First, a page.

Battery Tender Repair

Can You Use Any Charger With Any Mobile Phone, Laptop, Camera, or Tablet? 

Every cell phone, laptop, and tablet appear to come with their own charger.  If you are like me, you’ve probably compiled quite a few chargers over the years.  So the question becomes: is it safe to use a charger with your phone, laptop, camera, or tablet computer that isn’t the original manufacturer’s charger that came with the device?

Types of Chargers

In this guide, we’ll concentrate on three types of chargers: notebook chargers, micro USB chargers (these are used with telephones, tablets, and cameras), and Apple Lightning Connectors.  While some devices have chargers using a slightly different head or charging cable, these are the most frequent.

Laptop chargers are rather specific to the device they come with.  However, there may be some generic chargers which boast the capability to be interchanged between laptops.  This always requires changing of this charger”head” and might not be the optimal charging amperage or voltage for your device.

Micro USBs are designed to be interchangeable, and are standard in most smartphones, Android devices, and tablets.  Micro USB chargers typically have the same voltage, but may draw different amps.  I will explain this further later and how to know if the charger is safe to use (depending on its listed amps and voltage).

Apple Lightning Connectors are standard on all new Apple devices, such as iPads and iPods. For older devices with a 30-pin charge port, a connector can be used to charge with the Lightning Connector.

The Plugs Must Be The Same

In order for a charger for use on a different device, it’s essential that the plug  of the charger (the”head”) fit securely into the charging port of the device.  Micro USBs are the same across the board so far as charging heads, whilst laptop chargers are often specific to both make and model.  However, the plug fitting firmly is only 1 part of the equation.

Somewhere on the power brick of the charger you will get a tag with the charger’s voltage (V) and amperage (A).  For other types of chargers, like a smartphone charger, this information is usually located at the bottom of the charger, in which it would meet the wall.  For the device you’re trying to control, the voltage and amperage required will be seen on the battery that came with the device or on the manufacturer’s website.

Voltage is how much power the charger will draw into the device, or how much is being”pushed” into the apparatus by the charger.  A phone will usually pull up to around 5V, while a laptop can pull up to 25V.  A charger must equal the voltage required by the device.  This is important: drawing too high of a voltage could short out the device and possibly even start a fire, while too low a voltage will fail to charge the battery.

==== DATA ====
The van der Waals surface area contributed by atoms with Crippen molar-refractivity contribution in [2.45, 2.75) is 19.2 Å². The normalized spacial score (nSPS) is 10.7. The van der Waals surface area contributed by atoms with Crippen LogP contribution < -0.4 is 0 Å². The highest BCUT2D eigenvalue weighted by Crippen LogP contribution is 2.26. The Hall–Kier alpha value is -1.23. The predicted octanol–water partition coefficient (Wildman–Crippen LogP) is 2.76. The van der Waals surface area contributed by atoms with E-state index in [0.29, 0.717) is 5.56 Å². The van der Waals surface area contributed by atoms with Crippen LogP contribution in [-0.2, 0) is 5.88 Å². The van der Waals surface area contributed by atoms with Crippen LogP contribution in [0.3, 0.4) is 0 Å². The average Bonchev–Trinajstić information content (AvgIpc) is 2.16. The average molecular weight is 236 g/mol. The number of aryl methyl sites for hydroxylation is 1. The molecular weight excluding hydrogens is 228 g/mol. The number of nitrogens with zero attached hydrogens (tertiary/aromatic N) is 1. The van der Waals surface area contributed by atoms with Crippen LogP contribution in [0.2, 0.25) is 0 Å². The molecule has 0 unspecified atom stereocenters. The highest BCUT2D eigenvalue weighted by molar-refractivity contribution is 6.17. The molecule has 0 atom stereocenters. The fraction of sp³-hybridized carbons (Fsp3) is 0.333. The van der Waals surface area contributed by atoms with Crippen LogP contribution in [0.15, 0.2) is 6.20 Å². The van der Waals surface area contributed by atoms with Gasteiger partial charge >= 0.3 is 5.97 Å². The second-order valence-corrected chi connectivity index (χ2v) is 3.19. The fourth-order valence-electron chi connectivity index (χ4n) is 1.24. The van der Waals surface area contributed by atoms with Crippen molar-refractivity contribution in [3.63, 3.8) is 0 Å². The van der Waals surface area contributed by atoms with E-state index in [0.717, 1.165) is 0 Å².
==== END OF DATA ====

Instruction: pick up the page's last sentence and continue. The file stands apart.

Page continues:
Amperage is how quickly power is”pulled” into the apparatus, or how much electricity is used by the device.  The quantity of volts won’t ever change, but the quantity of amps that the system pulls may change based on how hard the device is working.  The number that you locate on the battery that came with your device are the maximum amount of amps which can be pulled from the device.  The number found on the charger is how many amps can be pulled at once. In order to swap chargers, the amp number on the charger must equal or exceed the amp number recorded on the device’s battery. If a device is paired with a charger which can’t support the amp requirement, it may burn out the power supply and kill the device.

So if you have a modern USB device (smart phone, tablet, or camera) you can plug into a high-amperage USB port and enjoy quicker charging (so long as the voltage is equivalent ).  *Website Note: if you have an older device, it may not work with USB ports that employ the new Battery Charging Specification.

If The Micro USB  Charger’s Voltage Isn’t 5v…

Some devices might have their voltage listed with a plus/minus on it like this: 5v +- 5%.  If this is the case, you can use a charger rated at 4.75 to 5.25v because that rating is telling you is that the apparatus can take 5v minus 5 percent of 5v = 4.75 volts  OR  5v and 5% of 5v = 5.25 volts. 

An interesting point to note is all chargers provide a higher voltage than the batteries that they charge.  That is pretty much how they operate.  There has to be a voltage differential to generate the necessary current flow in the proper direction to charge the battery.  When you look at your car, it’s a 12V battery, but average alternators provide 13.8 to 14.4V charging voltage to the battery.

Stay Away From Cheap Knockoff Chargers

The issue with knockoffs, especially cheap knockoffs, is they frequently don’t support the energy needs of the apparatus, or aren’t built to keep a steady flow safely.  Overall, it’s better to stick with the charger made for the device you are using.

Now You Understand How to Safely & Effectively Swap Chargers

I hope this article was able to help you.  Now you know how to safely and effectively use a charger that did not include your smart phone, notebook, camera, tabletcomputer, or other device.  Be sure to follow what we said and you should be ready to go!